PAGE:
Happiness Is Always in My Hands

Keiko Konuma shares, "When I took full responsibility for my happiness, everything shifted."

by Keiko Konuma
Glendale, Calif.

Three years ago, I started a new job and struggled to have a good relationship with my boss, who would often ask me to perform tasks that didn’t fall under my responsibilities. I was also hit by different illnesses, one after another, and was under more stress than I had ever experienced before.

Although I desperately wanted medical attention, my work didn’t offer health insurance. When I suffered from corneal ulcers on my eyes, I was forced to see a doctor, leaving me with expensive medical bills. Shortly after, I developed swollen, painful lymph nodes, so my husband, Eric, took me to the emergency room, where we waited for 10 hours. When I finally saw a doctor, I was treated disrespectfully and without a clear diagnosis, all the while accumulating even more expenses.

At this point, I was exhausted from fighting so many challenges, and became fearful for my health and finances. I deeply sought out how my mentor, SGI President Ikeda, fought for kosen-rufu amid his own severe health challenges. In The New Human Revolution, he recalls the critical guidance that second Soka Gakkai President Josei Toda shared with him: “Faith is a never-ending battle against impasse. It is a struggle between the Buddha and devilish functions—between negative and positive forces. This is the meaning of the phrase Buddhism is concerned with winning” (vol. 2, p. 86).

“Everyone encounters an impasse at some point in life,” President Ikeda went on to write. “However, the power of the Gohonzon is immeasurable, as vast as the universe itself. Our lives, too, have infinite potential. Everything hinges, therefore, on whether we allow our inner determination to become deadlocked. When we truly grasp this point, the path to victory is already open” (pp. 86–87).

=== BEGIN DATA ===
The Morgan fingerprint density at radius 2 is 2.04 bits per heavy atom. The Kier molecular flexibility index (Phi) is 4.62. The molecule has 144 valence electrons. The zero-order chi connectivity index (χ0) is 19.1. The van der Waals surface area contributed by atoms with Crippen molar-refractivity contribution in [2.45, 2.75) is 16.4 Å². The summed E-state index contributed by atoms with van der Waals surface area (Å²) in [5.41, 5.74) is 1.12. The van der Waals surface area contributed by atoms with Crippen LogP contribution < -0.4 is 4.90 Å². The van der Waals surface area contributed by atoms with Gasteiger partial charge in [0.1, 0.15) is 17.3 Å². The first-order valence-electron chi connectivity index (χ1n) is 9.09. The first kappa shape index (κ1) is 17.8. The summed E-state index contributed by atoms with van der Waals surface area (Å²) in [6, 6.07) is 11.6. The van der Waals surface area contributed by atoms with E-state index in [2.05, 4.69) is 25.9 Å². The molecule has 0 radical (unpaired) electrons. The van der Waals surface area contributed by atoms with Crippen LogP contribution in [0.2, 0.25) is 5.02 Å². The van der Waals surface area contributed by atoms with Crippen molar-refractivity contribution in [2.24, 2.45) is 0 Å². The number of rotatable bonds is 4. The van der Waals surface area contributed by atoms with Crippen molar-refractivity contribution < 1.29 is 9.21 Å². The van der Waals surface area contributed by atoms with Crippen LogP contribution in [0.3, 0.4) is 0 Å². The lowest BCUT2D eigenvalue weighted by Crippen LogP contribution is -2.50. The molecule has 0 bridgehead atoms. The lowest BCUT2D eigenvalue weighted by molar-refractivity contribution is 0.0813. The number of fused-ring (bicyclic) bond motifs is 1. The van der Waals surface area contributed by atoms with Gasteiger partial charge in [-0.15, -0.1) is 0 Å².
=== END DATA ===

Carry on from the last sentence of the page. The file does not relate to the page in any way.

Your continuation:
I took Sensei’s guidance to heart and decided to start a chanting campaign.

I wanted to chant Nam-myoho-renge-kyo to truly comprehend that my life had infinite potential. I also resolved as a member of Byakuren (an SGI young women’s behind-the-scenes training group) that each shift would be a cause to change my health and financial karma.

In 2016, just when I felt like I was breaking through in my life and improving my health, my husband told me that he wanted to quit his full-time job of six years to work freelance in the film and TV industry. Once again, I was consumed with fear.

This made me chant more than ever to reflect on myself and find the root cause of my suffering. I started to clearly see my fundamental fear and delusion that my happiness was always in someone else’s hands—whether it was my boss, a doctor or my husband.

From my Byakuren training, I learned the spirit of taking full responsibility for any situation, and what it means to feel absolutely happy when I unite with my mentor and devote my life to kosen-rufu. I realized that I was not a “Byakuren” in my personal life. I chanted to have the courage to take 100 percent control of my life.